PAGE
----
4110 W. Madison Street,
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The Marbro Theatre was designed by Edward Eichenbaum for the firm of Levy & Klein, whose other notable Chicago theaters included the Granada Theatre and the Diversey Theatre (better known by its later name, the Century Theatre), for the Marks Brothers chain (hence the theater’s name).
The Marbro Theatre opened in 1927 on Madison Street and Karlov Avenue, not far from the spectacular Paradise Theater, which would open a year later. The almost-4,000 seat Marbro Theatre was at the time one of the biggest theaters in Chicago, and not only drew its audience from Garfield Park, but the whole West Side of the city, as well as the bordering suburbs, all but stifling the competition.
Built in the Spanish Baroque style, including a flamboyant terra-cotta facade, the Marbro Theatre wowed first-time visitors with its massive stage and proscenium arch, its soaring lobby (with a two-story marble staircase and small tree-sized European crystal chandelier) and Mighty Wurlitzer 5 manual 21 rank organ.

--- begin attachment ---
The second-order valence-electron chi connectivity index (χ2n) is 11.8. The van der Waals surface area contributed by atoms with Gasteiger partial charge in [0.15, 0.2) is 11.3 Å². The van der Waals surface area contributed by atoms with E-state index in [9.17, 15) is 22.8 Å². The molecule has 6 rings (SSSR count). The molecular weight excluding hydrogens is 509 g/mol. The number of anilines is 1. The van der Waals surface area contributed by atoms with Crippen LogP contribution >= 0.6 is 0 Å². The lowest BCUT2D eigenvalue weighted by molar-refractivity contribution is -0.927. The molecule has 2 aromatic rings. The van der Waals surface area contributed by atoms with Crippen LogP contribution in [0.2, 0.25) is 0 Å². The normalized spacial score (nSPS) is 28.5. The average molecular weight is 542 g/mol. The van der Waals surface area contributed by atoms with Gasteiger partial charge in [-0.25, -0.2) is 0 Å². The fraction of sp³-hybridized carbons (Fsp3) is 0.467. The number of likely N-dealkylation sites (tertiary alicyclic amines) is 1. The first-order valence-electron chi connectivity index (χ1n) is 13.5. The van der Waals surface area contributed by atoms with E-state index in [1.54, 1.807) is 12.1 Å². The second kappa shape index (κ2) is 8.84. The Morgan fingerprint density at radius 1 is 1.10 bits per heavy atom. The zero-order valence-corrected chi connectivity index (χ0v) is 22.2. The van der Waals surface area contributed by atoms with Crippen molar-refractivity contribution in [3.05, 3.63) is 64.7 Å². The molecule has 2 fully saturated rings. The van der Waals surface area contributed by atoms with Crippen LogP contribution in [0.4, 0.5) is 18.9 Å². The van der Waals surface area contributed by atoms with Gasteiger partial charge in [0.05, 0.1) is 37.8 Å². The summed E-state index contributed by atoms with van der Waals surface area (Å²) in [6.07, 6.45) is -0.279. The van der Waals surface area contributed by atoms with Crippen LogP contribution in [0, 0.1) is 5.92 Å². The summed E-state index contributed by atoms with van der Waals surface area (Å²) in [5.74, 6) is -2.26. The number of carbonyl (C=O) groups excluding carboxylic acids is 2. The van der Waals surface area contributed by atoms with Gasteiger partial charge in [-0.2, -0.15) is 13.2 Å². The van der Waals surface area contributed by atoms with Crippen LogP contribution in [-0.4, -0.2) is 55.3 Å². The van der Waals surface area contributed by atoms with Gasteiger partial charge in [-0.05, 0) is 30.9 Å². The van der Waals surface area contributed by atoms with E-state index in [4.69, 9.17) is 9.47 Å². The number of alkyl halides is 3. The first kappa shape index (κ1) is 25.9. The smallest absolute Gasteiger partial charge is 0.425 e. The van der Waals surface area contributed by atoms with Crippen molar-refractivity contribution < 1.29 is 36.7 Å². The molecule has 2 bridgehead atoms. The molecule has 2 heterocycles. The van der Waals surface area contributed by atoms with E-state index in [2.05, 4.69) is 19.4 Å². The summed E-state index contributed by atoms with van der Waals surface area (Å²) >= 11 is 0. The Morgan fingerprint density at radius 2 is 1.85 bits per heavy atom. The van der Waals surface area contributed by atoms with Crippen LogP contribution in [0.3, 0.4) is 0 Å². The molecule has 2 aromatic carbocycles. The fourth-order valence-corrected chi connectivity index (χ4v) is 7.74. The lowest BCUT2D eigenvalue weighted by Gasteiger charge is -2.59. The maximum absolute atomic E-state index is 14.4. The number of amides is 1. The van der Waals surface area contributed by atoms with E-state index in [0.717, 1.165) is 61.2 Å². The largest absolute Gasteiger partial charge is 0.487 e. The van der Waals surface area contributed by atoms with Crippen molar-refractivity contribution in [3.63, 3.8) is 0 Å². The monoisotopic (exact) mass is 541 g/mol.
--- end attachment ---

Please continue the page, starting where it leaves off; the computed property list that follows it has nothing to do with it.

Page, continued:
The trade paper, Variety, wrote at the time that “…its beauty is loud, but beauty nonetheless”.
Opening day featured a parade with Garfield Park’s most prominent businessmen, the Gloria Swanson film, “The Loves of Sunya”, and performances by bandleader Benny Meroff and organist Albert Brown. Though critics warned the Marks Brothers that they’d have trouble filling the 4,000 seat theater, they were silenced when the Marbro Theatre began to draw patrons away from the nearby and longer established 3,000 seat Senate Theatre and smaller theaters in the area.
The opening of the Paradise Theatre around the block renewed speculation that the Marbro Theatre would falter, but the Marbro Theatre didn’t miss a beat, and in fact, once sound films became standard by the late-1920’s, it became the favored of the two, since the Paradise Theatre was notorious for its horrible accoustics almost from the day it opened (a tragic flaw that ultimately doomed the palatial theater).
On November 1, 1929, Marks Brothers sold the Marbro Theatre to Balaban & Katz (along with the Granada Theatre in Rogers Park that same day). The theater continued the format of live stage shows and films through the 1940’s.
The Marbo’s huge size worked against it eventually, and by the 1950’s, with the popularity of television, Balaban & Katz struggled to keep it even partly filled, and in 1963, it was closed.
Sadly, this magnificent giant was razed in 1964.
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